The exhibit was guided by his book Van Gogh, The Man Suicided by Society.
Van Gogh created over 2000 paintings the last ten years of his life. And, it was only in the last ten years of his life that he had devoted himself solely to painting. He died at the age of 37. No need to describe how, but I believe the truth remains just out of our grasps.
And we are… left with these fantastical paintings that sway, dance, and vibrate in ones retina. At least they do in my retina. It is as if life is in constant motion, never at rest vibrating one moment to the next.
Vincent you are my hero… and you bet, I went to see the Van Gogh Museum in Amsterdam! And.. after the museum closed everyone gathered for dancing, DJ, and drinks in the atrium.
Le Louvre Pyramid
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Now Back to Paris
Palais de Tokyo
The Palais de Tokyo was originally called “Musée d’Art Moderne de la Ville de Paris ” when it was built in 1937 to host the International Exhibition of Arts and Technology. It stands separated from the Seine by the Avenue de New York (formerly Avenue de Tokio from 1918-1945). It seemed to be one of the most neglected building exteriors I’d ever experienced in Paris.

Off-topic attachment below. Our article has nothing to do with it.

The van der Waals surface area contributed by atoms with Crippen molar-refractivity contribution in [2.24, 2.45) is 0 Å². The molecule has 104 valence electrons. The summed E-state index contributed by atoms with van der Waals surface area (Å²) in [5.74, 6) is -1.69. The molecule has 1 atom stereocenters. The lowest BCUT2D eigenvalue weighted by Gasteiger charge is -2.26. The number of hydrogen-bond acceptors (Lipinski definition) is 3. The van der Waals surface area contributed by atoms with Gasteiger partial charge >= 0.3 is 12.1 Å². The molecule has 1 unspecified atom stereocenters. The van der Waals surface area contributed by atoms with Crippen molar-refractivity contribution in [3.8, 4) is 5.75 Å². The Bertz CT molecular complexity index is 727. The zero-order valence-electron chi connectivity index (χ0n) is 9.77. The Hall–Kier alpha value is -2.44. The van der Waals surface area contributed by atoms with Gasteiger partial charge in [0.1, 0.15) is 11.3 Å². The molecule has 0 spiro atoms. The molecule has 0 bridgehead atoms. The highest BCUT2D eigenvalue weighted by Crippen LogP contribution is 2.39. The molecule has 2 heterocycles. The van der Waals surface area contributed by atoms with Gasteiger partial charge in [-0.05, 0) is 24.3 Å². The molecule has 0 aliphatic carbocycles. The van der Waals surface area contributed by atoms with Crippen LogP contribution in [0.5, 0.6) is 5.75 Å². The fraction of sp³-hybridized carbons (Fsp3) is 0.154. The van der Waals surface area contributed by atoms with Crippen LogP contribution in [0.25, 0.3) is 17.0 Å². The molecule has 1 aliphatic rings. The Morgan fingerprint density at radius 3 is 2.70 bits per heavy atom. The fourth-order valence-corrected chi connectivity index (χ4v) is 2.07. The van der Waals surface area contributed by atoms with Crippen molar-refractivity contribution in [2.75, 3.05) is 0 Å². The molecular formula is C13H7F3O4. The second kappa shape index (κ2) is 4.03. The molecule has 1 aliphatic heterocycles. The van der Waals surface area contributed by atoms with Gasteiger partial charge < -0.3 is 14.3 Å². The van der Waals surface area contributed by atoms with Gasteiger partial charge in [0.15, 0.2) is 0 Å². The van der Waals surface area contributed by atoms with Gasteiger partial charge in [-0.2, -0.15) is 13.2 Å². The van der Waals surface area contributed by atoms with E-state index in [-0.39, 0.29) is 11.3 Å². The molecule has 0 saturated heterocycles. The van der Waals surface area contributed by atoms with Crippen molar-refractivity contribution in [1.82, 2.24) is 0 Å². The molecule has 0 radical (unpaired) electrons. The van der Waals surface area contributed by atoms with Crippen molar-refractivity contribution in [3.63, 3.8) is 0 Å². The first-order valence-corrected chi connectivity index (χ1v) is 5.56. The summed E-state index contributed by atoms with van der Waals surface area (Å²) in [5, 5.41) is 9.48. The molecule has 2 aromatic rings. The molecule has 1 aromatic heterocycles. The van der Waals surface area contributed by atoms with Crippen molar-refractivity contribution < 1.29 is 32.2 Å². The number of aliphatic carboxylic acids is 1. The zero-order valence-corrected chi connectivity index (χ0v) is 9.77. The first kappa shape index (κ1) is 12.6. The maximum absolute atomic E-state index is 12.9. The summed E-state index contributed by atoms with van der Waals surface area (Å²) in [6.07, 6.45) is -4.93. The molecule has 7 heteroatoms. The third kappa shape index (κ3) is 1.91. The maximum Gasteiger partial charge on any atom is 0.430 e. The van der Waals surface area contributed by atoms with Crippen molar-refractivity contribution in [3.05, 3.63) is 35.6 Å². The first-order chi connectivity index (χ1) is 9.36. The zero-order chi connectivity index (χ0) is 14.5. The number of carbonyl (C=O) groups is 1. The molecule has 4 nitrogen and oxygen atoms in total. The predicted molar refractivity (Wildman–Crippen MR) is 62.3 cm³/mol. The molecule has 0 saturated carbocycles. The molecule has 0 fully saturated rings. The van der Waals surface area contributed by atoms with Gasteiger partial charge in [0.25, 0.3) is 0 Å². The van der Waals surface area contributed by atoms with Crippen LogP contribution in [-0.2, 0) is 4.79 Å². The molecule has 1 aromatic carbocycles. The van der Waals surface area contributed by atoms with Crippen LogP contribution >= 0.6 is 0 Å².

It’s 1930’s monumental nationalistic architectural style (very similar to EUR in Rome) is impressive upon approach, but as I entered the main pavilion, I was overcome by the desire turn around from the stench of urine and alcohol, and the amateurish graffiti tags carelessly and hastily sprayed on the walls and statues. Don’t turn back!
There are some extraordinary works of contemporary and modern art inside.
The permanent collection houses works from Fauvism, Cubism, Dadism, Surrealism to late twentieth-century art and furniture. The west wing of the museum displays temporary exhibits of contemporary art and installations.
The Museum is open til 12am.
I have a long list of designers and architects I admire and Jean Nouvel is the latest on my list. I felt I could have spent days just walking through the museum taking in the nuances of experience. The easiest way to explain my experience walking through the museum is comparing it to the movie “The Fantastic Voyage”. You are an explorer and you’ve entered the capillaries of a complex organism.
The museum features the indigenous art and cultures of Africa, Asia, Oceana and the Americas. It houses both permanent and temporary exhibits. This spectacular modern museum ingeniously designed by French architect Jean Nouvel opened in 2006 to controversy and speculation on the ethos of the design based on a colonialist ideology.
Vantage from the street, a long green wall designed by botanist Patrick Blanc, initially captures your attention and partially hides the museum which rests on stilts. Upon entering the enclosure you are immediately struck by Gilles Clément’s undulating gardens with a the multitude of aimlessly placed acrylic pylons that emerge from the ground. However as evening approaches, these glowing plexiglas tubes start to project splatters of surreal light on the underside of the museum.
As you enter the museum proper, you are again visually transported into another world of light and darkness. The path flows from one level to the next and your eyes are allowed to focus on the beauty and uniqueness of each item displayed with out distraction.